Long term effect of hurrican disturbance and recovery based on vegetation coverage, biomass and productivity estimates of the Turneffe mangrove forest in Belize

Chi, Faustino (2003) Long term effect of hurrican disturbance and recovery based on vegetation coverage, biomass and productivity estimates of the Turneffe mangrove forest in Belize. Other thesis, University of Bremen.

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    Abstract

    In October 1961, Hurricane Hattie, a Category 5 hurricane (Saffir-Simpson Hurricane Scale), hit the Belizean coastal area. The eye of Hurricane Hattie passed directly over Turneffe Atoll. This storm destroyed entire islands as well as most of the vegetation and human habitation in a 40-km wide swath across Turneffe. To examine long-term recovery from hurricane damage, I established permanent plots at three sites at Turneffe, which fell within the zone of catastrophic disturbance and suffered the most intense storm damage. For comparison, I established additional plots at East Snake Cay (ESC), a mangrove island approximately 100 km to the south, which was well outside the zone of catastrophic disturbance during Hattie and received minimal damage. Forty years after the catastrophic effects of Hurricane Hattie, recovery of aboveground biomass at Turneffe is much lower when compared to ESC. Vegetation coverage estimates for Turneffe show that the three sites, Soldier Cay (SC), Big Calabash Cay (BCC), and Dead Man Cay V (DMCV) have Rhizophora mangle, Avicennia germinans, and Laguncularia racemosa, and the mangrove associate Conocarpus erectus. This is also true for the ESC site. Rhizophora mangle was the dominant specie in all sites regardless of the level of structural complexity. Estimates from aerial photographs of SC, BCC, and DMCV show that R. mangle covered approximately 38, 57, and 46%, respectively, of the total cay area. The Turneffe sites that experienced severe erosion following Hurricane Hattie have recovered most of the cay substrate. SC and DMCV have increased in size from their pre-hurricane dimensions whilst, ESC has decreased in size due to erosion. Estimates from the present study show that SC, BCC, and DMCV have accumulated an aboveground biomass of 8.64, 10.33, and 5.44 kg . m-2 , respectively, in the 40 yrs since Hurricane Hattie. These values are very low when compared to ESC where current aboveground biomass was estimated at 32.04 kg . m-2. Litter fall estimates are available for the Turneffe sites only. Values extrapolated from the five months sampling period (October -02 to February -03), for mean yearly production shows that BCC had the highest litter fall rates (936.95 g . m-2 yr-1 ), followed by SC (824.43 g . m-2 yr-1) and DMCV (705.2 g . m-2 yr-1). A significant amount of bird guano amongst the litter fall was found in two of the three sites (SC and BCC), which is believed to be seasonal since input was highest for the month of October and coincided with the fruiting season of cay forest from the larger neighboring islands.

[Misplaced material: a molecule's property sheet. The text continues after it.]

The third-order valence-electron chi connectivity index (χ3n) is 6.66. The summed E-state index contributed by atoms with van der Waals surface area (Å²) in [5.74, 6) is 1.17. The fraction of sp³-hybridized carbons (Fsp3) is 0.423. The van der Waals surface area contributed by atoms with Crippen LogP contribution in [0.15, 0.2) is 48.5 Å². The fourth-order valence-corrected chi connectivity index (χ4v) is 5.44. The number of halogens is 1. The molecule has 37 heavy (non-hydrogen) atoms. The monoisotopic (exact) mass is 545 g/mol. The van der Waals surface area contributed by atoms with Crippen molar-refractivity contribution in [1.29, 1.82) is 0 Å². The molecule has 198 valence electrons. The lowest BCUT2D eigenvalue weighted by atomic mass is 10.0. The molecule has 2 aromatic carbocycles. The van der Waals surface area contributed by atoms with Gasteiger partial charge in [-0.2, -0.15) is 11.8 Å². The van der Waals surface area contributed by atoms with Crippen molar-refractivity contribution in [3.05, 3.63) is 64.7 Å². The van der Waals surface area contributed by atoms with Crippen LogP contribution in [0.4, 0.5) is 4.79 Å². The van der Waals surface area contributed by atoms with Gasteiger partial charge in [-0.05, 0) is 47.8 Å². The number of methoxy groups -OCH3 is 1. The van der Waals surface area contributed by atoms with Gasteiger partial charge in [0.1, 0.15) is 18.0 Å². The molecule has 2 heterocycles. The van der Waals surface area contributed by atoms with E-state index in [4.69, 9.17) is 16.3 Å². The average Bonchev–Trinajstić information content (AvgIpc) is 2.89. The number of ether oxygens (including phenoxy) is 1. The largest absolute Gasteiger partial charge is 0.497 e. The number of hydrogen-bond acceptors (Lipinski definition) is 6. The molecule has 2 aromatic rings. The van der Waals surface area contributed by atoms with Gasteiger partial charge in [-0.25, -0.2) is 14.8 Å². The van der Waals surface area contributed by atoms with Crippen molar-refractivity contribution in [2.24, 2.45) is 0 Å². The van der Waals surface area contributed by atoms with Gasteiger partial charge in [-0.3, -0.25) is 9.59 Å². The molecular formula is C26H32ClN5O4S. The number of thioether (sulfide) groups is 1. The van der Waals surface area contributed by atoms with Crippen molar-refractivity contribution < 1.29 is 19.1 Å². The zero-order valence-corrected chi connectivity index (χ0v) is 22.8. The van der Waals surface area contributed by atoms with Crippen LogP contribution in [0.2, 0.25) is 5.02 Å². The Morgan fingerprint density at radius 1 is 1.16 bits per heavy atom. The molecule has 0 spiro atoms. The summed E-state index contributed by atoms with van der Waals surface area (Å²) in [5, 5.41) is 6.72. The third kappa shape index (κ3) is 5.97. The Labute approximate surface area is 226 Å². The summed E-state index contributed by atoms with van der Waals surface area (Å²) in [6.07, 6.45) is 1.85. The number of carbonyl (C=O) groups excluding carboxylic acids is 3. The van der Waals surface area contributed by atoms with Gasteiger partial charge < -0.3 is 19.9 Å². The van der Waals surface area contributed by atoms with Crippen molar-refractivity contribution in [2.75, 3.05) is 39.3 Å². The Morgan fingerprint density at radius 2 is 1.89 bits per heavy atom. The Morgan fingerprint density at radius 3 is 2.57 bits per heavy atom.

Item Type: Thesis (Other)
    Related URLs:
      Subjects: (C) Ecosystems > (CB) Marine > (CBE) Mangroves
      Publication Sources: (3) Other Source > (3D) Other or Unspecified
      Date Deposited: 22 Jan 2013 15:10
      Last Modified: 22 Jan 2013 15:10
      URI: http://eprints.uberibz.org/id/eprint/1353

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